It’s almost impossible to walk down the street in August without hearing the familiar call of the ice cream truck. The sound brings to mind the endless possibility of summer: lazy Sundays, outdoor concerts, barbecues. For ice cream purists, it may instill the desire to make batch after batch of homemade ice cream. For people like me, though—people who lead lives without milk—it’s a sad reminder of what’s missing from my summer: a good dairy-free ice cream.
I grew up in a family with an affectionate but complicated relationship with ice cream. We always marked the first and last day of school by eating it for breakfast—in fact, we celebrated just about everything with it. (What can I say? We subscribed to the Rickey Henderson school of thought.) Yet we also kept kosher, which meant that we had to wait three hours after consuming meat before we could taste any dairy. As a result, we often had to replace our favorite dessert with dairy-free imitations. But the options—Tofutti Cuties, sorbet—never compared to the real thing. And so when I became a vegan two years ago, in addition to giving up French cheese and scrambled eggs, I virtually abandoned my favorite food.
But the dairy-free frozen-dessert aisle has changed since my childhood, and that can only be a good thing. As Mark Bittman noted in the New York Times last month, the numbers of Americans abstaining from milk—whether for reasons of veganism, lactose intolerance, or health problems exacerbated by dairy—has been growing. Not surprisingly, the number of dairy-free ice cream options has also increased.
With another summer halfway done, I decided it was time to give dairy-free ice cream another try, so I enlisted five family members to help me remedy this lacuna in my diet. While New York City has some great local options, we aimed to only use national brands. (My super-scientific methodology: I went to the Whole Foods closest to my parents' house in New Jersey and grabbed the six most appealing sounding pints that didn’t have “local” stamped on them.) I tried to diversify the bases—soy, coconut, and various nuts being the most common—and in order to ensure that we were judging the ice cream, not the flavor, we stuck with chocolate for each.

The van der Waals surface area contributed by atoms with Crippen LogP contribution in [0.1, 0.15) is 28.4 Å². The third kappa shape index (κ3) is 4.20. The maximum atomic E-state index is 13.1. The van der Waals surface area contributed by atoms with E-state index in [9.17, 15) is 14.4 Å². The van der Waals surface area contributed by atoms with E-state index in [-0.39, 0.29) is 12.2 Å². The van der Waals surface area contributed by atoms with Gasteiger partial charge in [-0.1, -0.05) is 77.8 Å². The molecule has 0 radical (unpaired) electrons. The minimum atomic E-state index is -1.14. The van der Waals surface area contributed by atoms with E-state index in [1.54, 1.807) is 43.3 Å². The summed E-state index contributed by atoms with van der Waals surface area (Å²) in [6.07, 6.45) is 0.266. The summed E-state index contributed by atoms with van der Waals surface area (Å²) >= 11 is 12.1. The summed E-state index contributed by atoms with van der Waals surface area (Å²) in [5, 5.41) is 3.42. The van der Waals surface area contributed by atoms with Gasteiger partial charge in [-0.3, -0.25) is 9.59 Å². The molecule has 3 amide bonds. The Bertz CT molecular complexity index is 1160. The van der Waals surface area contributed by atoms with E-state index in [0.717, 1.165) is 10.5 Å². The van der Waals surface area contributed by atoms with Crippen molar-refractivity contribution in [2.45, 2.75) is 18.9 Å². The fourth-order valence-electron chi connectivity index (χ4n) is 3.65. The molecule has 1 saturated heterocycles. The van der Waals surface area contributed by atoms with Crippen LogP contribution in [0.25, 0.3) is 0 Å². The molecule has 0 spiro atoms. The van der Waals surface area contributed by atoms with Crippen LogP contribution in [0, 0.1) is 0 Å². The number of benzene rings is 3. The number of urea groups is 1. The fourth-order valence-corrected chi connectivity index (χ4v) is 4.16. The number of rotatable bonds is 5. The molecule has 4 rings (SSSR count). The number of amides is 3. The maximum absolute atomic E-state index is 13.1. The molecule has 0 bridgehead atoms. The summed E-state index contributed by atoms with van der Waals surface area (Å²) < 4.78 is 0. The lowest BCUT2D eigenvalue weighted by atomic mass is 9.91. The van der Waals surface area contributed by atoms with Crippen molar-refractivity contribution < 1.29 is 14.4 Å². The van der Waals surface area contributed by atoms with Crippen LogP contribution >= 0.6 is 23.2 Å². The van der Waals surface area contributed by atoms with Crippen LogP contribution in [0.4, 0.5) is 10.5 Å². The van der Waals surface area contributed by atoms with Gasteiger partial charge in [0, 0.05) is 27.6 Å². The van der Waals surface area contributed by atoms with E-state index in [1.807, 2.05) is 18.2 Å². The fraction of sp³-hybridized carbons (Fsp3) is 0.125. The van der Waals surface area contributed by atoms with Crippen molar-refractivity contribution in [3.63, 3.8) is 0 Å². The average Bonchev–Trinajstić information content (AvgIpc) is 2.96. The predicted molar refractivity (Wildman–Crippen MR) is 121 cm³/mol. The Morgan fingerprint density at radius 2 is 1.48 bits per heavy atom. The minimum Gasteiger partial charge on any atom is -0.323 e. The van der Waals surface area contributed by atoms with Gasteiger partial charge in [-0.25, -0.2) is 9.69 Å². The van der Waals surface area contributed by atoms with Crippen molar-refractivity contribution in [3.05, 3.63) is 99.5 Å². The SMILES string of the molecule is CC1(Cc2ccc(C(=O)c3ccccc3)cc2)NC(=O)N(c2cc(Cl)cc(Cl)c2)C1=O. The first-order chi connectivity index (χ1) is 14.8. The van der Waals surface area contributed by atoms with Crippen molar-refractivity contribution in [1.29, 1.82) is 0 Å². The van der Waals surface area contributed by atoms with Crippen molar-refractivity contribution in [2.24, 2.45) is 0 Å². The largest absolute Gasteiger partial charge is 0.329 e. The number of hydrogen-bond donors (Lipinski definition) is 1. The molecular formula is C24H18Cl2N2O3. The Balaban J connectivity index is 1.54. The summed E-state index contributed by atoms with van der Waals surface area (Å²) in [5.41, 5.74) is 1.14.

We had three main criteria: taste, texture, and simplicity. While it’s safe to say no vegan alternative will taste exactly like ice cream, there still should be an appealing flavor independent of the base. (An ice cream made from coconut milk shouldn’t taste exactly like frozen coconut milk.) As for texture, it’s not called ice cream for nothing—rich smoothness is essential to a frozen dessert’s appeal. And by simplicity, I’m referring to the number of ingredients contained in each pint. Perhaps I’ve been overly influenced by the marketing for Häagen-Dazs Five, which boasts just five ingredients (three of which are verboten for vegans), but no one wants to eat a chemistry experiment.
We rated taste and texture on a scale from 1 to 10 points. Simplicity, a lesser concern, got a scale from 1 to 5. The results are as follows:
Tempt ($4.79 per pint)
It took some convincing to get my family to try this hemp-based frozen cream. According to Living Harvest’s website, the idea to use hemp as a dairy alternative originated over a decade ago at the University of Saskatchewan. “These enlightened Canadian researchers discovered the protein potential locked within the hemp seed,” Living Harvest enthuses. “The balanced combination of essential fatty and amino acids provided a nutritional profile unlike any other vegetable.” This may be true—I’m not an expert on the nutritional profile of vegetables—but it didn’t stop my family from cracking some hippie-themed jokes and asking whether you could smoke the ice cream from a bong.
We didn’t try, but it might have tasted better that way. Given Tempt’s uncreamy, jagged texture, there was a general consensus that eating it was about as fun as eating chunks of freezer burn. And while the first bite was tolerable, it left a disturbing aftertaste. Strike three? It contains more than 15 ingredients, including carrageenan—a vegan alternative to gelatin that is somehow extracted from seaweed—and organic agave inulin. When I tried to figure out what this was I got bogged down by charts and words like fructans, but from what I can tell it’s another plant-based additive that supposedly adds flavor. It didn’t do a good job.
Conclusion: Tempting it is not.